Dirichlet problems for the p-Laplacian with a convection term

Abstract

We consider the nonlinear Dirichlet boundary value problem

in a bounded domain \(\Omega \subset \mathbb {R}^N\) with smooth boundary \(\partial \Omega \), where \(\Delta _p u\mathop {=}\limits ^{\mathrm{{def}}}\mathrm {div} (|\nabla u|^{p-2} \nabla u)\) with \(1< p < \infty \), \(\lambda \in \mathbb {R}\), and \(h\in L^\infty (\Omega )\). The term \(B(x,\nabla u)\) is a continuous function assumed to be also homogeneous of degree \((p-1)\) and odd with respect to the second variable; \(B(x, \varvec{\eta }) = (\mathbf {a}(x)\cdot \varvec{\eta }) |\varvec{\eta }|^{p-2}\) being a canonical example with a given vector field \(\mathbf {a}\in [ C(\overline{\Omega }) ]^N\), for \((x, \varvec{\eta })\in \Omega \times \mathbb {R}^N\). For the corresponding eigenvalue problem obtained by setting \(h\equiv 0\), we show existence, simplicity, and isolation of the principal eigenvalue \(\lambda _1\) (\(\lambda _1 > 0\)). When \(h\not \equiv 0\) and \(-\infty< \lambda < \lambda _1\), we prove that there exists a weak solution \(u\in W_0^{1,p}(\Omega )\) to problem (P); this solution is unique provided \(\lambda < 0\) (without any further assumptions). When \(h\ge 0\), \(h\not \equiv 0\), and \(0\le \lambda < \lambda _1\), we show that the solution is positive and also unique.

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Acknowledgements

Supported by Spanish Ministerio de Ciencia e Innovación and Ministerio de Economía y Competitividad under grant reference MTM2011-27998.

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Correspondence to José C. Sabina de Lis.

Appendix

Appendix

We are now gathering together some basic features (estimates, existence results), concerning the auxiliary problem (3.2). Most of the results are essentially well-known; nevertheless, a self-contained account is given for the reader’s convenience.

Lemma 4.2

Let \(B = B(x,\varvec{\eta })\), \(B:\overline{\Omega }\times \mathbb {R}^N\rightarrow \mathbb {R}^N\) be continuous and homogeneous of degree \(p-1\) in \(\varvec{\eta }\) and set

$$\begin{aligned} b_1 = \max _{x\in \Omega ,\ |\varvec{\eta }|=1}|B(x,\varvec{\eta })|. \end{aligned}$$

Fix \(M\ge b_1\). Then, every solution \(u\in W^{1,p}_0(\Omega )\) to

$$\begin{aligned} {\left\{ \begin{array}{ll} -\Delta _p u + B(x,\nabla u) +\delta \varphi _p(u)=h&{}\quad x\in \Omega \\ \ u = 0&{} \quad x\in \partial \Omega , \end{array}\right. } \end{aligned}$$
(4.3)

where \(\delta \in \mathbb {R}\) and \(h\in W^{-1,p'}(\Omega )\) (the dual space of \(W^{1,p}_0(\Omega )\)) satisfies an estimate of the form

$$\begin{aligned} \Vert \nabla u\Vert _p^p\le C(\Vert h\Vert _{-1,p'}^{p'}+\Vert u\Vert _p^p), \end{aligned}$$
(4.4)

where \(C = C(\delta ,M)\). Moreover, if \(\delta \ge 0\) a constant \(C_1\) exists so that every solution to (4.3) satisfies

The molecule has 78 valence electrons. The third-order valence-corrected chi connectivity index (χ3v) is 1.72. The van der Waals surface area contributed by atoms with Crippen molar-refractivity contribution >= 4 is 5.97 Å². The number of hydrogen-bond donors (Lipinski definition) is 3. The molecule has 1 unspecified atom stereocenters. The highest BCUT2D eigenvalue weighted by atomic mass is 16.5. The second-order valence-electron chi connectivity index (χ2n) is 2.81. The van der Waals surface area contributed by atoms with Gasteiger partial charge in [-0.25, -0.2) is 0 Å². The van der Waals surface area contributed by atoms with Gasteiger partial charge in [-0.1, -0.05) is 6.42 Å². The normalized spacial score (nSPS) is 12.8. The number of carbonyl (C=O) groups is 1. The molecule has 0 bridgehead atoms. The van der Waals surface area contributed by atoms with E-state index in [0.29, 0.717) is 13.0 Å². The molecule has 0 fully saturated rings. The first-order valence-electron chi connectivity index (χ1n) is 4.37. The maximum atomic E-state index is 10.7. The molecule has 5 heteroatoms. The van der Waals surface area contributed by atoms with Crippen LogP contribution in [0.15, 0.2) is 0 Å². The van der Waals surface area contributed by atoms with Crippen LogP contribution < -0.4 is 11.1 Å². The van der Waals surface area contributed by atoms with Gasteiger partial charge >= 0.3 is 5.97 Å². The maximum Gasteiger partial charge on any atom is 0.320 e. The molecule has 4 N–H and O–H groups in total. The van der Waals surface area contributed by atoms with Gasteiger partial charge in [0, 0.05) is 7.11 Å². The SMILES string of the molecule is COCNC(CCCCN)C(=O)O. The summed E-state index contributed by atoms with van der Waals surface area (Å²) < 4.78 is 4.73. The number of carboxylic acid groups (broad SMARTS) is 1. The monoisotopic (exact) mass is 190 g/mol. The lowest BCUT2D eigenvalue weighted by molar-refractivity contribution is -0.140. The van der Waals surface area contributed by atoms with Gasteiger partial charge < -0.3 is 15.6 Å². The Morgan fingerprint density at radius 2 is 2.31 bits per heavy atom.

$$\begin{aligned} \Vert \nabla u\Vert _p^p\le C_1\Vert h\Vert _{-1,p'}^{p'}. \end{aligned}$$
(4.5)

Proof

To achieve (4.4) first use u as a test function in (4.3) to obtain

$$\begin{aligned} \Vert \nabla u\Vert _p^p - M \Vert \nabla u\Vert _p^{p-1}\Vert u\Vert _p + \delta \Vert u\Vert _p^p\le \Vert h\Vert _{-1,p'} \Vert u\Vert _p, \end{aligned}$$

which implies

$$\begin{aligned} (1-\varepsilon )\Vert \nabla u\Vert _p^p - C\Vert u\Vert _p^p + \delta \Vert u\Vert _p^p\le C \Vert h\Vert _{-1,p'}^{p'} + \varepsilon \Vert \nabla u\Vert _p^p, \end{aligned}$$

where C depends on \(\varepsilon \) and M. Then it suffices with taking \(\varepsilon \) small (observe that the term in \(\delta \) can be dropped if \(\delta \ge 0\)).

When \(\delta \ge 0\) we refresh an idea from [1] to get (4.5). In fact, assume that (4.5) does not hold. Then, there exist sequences \(u_n\in W^{1,p}_0(\Omega )\), \(h_n\in W^{-1,p'}(\Omega )\), \(u_n\) solving (4.3) with \(h_n\) replacing h, such that

$$\begin{aligned} n\Vert h_n\Vert _{-1,p'}^{p'}< \Vert \nabla u_n\Vert _p^p \le C (\Vert h_n\Vert _{-1,p'}^{p'}+\Vert u_n\Vert _p^p), \end{aligned}$$

for all \(n\in \mathbb N\). Setting \(t_n = \Vert u_n\Vert _p\), \(u_n = t_n \tilde{u}_n\), \(h_n = t_n^{p-1} \tilde{h}_n\) it follows from the previous inequalities that \(\tilde{u}_n\) remains bounded in \(W^{1,p}_0(\Omega )\) while \(\tilde{h}_n\rightarrow 0\) in \(W^{-1,p'}(\Omega )\). On the other hand, by taking weak limits in \(W^{1,p}_0(\Omega )\) (through a subsequence) one finds that \(\tilde{u}_n\rightharpoonup \tilde{u}\) where \(\Vert \tilde{u}\Vert _p=1\) and \(\tilde{u}\) solves (4.3) with \(h=0\). However, in view of Theorem 3.2.1 in [29] (see Remark 4.3 below) this means that \(\tilde{u} = 0\). So, we get a contradiction and (4.5) holds true. \(\square \)

Remark 4.3

The argument in the proof of Theorem 3.2.1 in [29] can be improved to cover the case of the operator \(-\Delta _p u + B(x,\nabla u) + \delta \varphi _p(u)\) provided that \(\delta \ge 0\).

Remark 4.4